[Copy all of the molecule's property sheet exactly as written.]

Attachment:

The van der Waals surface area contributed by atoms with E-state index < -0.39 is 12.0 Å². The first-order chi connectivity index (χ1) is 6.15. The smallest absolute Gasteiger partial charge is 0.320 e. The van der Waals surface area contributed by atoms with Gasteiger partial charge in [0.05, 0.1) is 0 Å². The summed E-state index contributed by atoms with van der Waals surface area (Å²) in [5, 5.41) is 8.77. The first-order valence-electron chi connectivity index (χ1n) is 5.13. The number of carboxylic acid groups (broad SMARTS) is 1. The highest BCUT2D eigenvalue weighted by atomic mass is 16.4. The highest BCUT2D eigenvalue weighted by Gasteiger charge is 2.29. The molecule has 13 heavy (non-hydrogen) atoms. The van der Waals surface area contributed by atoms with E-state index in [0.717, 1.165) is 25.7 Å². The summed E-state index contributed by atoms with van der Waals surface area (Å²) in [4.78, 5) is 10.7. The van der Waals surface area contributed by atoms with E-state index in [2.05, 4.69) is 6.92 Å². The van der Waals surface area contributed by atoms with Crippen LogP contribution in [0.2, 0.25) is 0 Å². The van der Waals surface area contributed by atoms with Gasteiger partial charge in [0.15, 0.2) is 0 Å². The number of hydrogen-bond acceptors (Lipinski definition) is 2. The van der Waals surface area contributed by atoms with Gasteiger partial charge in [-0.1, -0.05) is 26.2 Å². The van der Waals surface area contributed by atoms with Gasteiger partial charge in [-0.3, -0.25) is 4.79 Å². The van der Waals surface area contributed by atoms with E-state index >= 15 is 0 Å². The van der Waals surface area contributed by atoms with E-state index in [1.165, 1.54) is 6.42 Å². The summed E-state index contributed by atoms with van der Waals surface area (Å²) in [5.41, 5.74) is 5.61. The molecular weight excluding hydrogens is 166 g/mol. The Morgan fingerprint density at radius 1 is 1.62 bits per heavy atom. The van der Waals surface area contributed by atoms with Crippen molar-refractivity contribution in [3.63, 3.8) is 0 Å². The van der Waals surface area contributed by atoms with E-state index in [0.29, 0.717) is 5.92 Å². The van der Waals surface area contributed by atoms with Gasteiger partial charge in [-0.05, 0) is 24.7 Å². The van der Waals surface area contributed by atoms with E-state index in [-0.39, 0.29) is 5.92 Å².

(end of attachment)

The van der Waals surface area contributed by atoms with E-state index < -0.39 is 12.0 Å². The first-order chi connectivity index (χ1) is 6.15. The smallest absolute Gasteiger partial charge is 0.320 e. The van der Waals surface area contributed by atoms with Gasteiger partial charge in [0.05, 0.1) is 0 Å². The summed E-state index contributed by atoms with van der Waals surface area (Å²) in [5, 5.41) is 8.77. The first-order valence-electron chi connectivity index (χ1n) is 5.13. The number of carboxylic acid groups (broad SMARTS) is 1. The highest BCUT2D eigenvalue weighted by atomic mass is 16.4. The highest BCUT2D eigenvalue weighted by Gasteiger charge is 2.29. The molecule has 13 heavy (non-hydrogen) atoms. The van der Waals surface area contributed by atoms with E-state index in [0.717, 1.165) is 25.7 Å². The summed E-state index contributed by atoms with van der Waals surface area (Å²) in [4.78, 5) is 10.7. The van der Waals surface area contributed by atoms with E-state index in [2.05, 4.69) is 6.92 Å². The van der Waals surface area contributed by atoms with Crippen LogP contribution in [0.2, 0.25) is 0 Å². The van der Waals surface area contributed by atoms with Gasteiger partial charge in [0.15, 0.2) is 0 Å². The number of hydrogen-bond acceptors (Lipinski definition) is 2. The van der Waals surface area contributed by atoms with Gasteiger partial charge in [-0.1, -0.05) is 26.2 Å². The van der Waals surface area contributed by atoms with Gasteiger partial charge in [-0.3, -0.25) is 4.79 Å². The van der Waals surface area contributed by atoms with E-state index >= 15 is 0 Å². The van der Waals surface area contributed by atoms with E-state index in [1.165, 1.54) is 6.42 Å². The summed E-state index contributed by atoms with van der Waals surface area (Å²) in [5.41, 5.74) is 5.61. The molecular weight excluding hydrogens is 166 g/mol. The Morgan fingerprint density at radius 1 is 1.62 bits per heavy atom. The van der Waals surface area contributed by atoms with Crippen molar-refractivity contribution in [3.63, 3.8) is 0 Å². The van der Waals surface area contributed by atoms with E-state index in [0.29, 0.717) is 5.92 Å². The van der Waals surface area contributed by atoms with Gasteiger partial charge in [-0.05, 0) is 24.7 Å². The van der Waals surface area contributed by atoms with E-state index in [-0.39, 0.29) is 5.92 Å².